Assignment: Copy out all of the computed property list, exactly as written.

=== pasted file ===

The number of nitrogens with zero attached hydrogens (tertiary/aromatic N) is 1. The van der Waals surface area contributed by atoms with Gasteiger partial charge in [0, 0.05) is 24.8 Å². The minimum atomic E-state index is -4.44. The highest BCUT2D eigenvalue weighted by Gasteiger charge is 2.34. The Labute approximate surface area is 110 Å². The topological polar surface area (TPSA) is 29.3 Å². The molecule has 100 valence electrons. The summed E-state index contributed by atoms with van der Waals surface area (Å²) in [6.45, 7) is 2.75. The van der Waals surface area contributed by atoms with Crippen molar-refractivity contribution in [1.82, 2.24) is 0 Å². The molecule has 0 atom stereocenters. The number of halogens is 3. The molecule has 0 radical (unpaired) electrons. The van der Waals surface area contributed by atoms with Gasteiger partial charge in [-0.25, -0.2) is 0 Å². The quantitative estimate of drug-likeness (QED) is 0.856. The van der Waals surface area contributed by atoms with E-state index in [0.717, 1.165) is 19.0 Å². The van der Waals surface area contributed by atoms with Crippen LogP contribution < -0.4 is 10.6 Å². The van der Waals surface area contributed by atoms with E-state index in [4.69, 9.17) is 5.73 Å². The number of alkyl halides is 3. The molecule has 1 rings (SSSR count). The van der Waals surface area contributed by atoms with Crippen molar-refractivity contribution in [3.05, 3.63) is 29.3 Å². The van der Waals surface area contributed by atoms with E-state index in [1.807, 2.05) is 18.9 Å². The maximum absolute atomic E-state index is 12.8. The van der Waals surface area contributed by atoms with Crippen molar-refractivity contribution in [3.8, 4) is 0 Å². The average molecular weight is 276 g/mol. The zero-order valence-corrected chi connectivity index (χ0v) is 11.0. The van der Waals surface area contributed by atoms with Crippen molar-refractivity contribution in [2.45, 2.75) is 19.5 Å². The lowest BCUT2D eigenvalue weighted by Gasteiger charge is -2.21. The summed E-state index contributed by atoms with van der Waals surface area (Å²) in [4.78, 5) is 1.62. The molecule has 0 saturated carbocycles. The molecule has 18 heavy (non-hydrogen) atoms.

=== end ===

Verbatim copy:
The number of nitrogens with zero attached hydrogens (tertiary/aromatic N) is 1. The van der Waals surface area contributed by atoms with Gasteiger partial charge in [0, 0.05) is 24.8 Å². The minimum atomic E-state index is -4.44. The highest BCUT2D eigenvalue weighted by Gasteiger charge is 2.34. The Labute approximate surface area is 110 Å². The topological polar surface area (TPSA) is 29.3 Å². The molecule has 100 valence electrons. The summed E-state index contributed by atoms with van der Waals surface area (Å²) in [6.45, 7) is 2.75. The van der Waals surface area contributed by atoms with Crippen molar-refractivity contribution in [1.82, 2.24) is 0 Å². The molecule has 0 atom stereocenters. The number of halogens is 3. The molecule has 0 radical (unpaired) electrons. The van der Waals surface area contributed by atoms with Gasteiger partial charge in [-0.25, -0.2) is 0 Å². The quantitative estimate of drug-likeness (QED) is 0.856. The van der Waals surface area contributed by atoms with E-state index in [0.717, 1.165) is 19.0 Å². The van der Waals surface area contributed by atoms with Crippen LogP contribution < -0.4 is 10.6 Å². The van der Waals surface area contributed by atoms with E-state index in [4.69, 9.17) is 5.73 Å². The number of alkyl halides is 3. The molecule has 1 rings (SSSR count). The van der Waals surface area contributed by atoms with Crippen molar-refractivity contribution in [3.05, 3.63) is 29.3 Å². The van der Waals surface area contributed by atoms with E-state index in [1.807, 2.05) is 18.9 Å². The maximum absolute atomic E-state index is 12.8. The van der Waals surface area contributed by atoms with Crippen molar-refractivity contribution in [3.8, 4) is 0 Å². The average molecular weight is 276 g/mol. The zero-order valence-corrected chi connectivity index (χ0v) is 11.0. The van der Waals surface area contributed by atoms with Crippen molar-refractivity contribution in [2.45, 2.75) is 19.5 Å². The lowest BCUT2D eigenvalue weighted by Gasteiger charge is -2.21. The summed E-state index contributed by atoms with van der Waals surface area (Å²) in [4.78, 5) is 1.62. The molecule has 0 saturated carbocycles. The molecule has 18 heavy (non-hydrogen) atoms.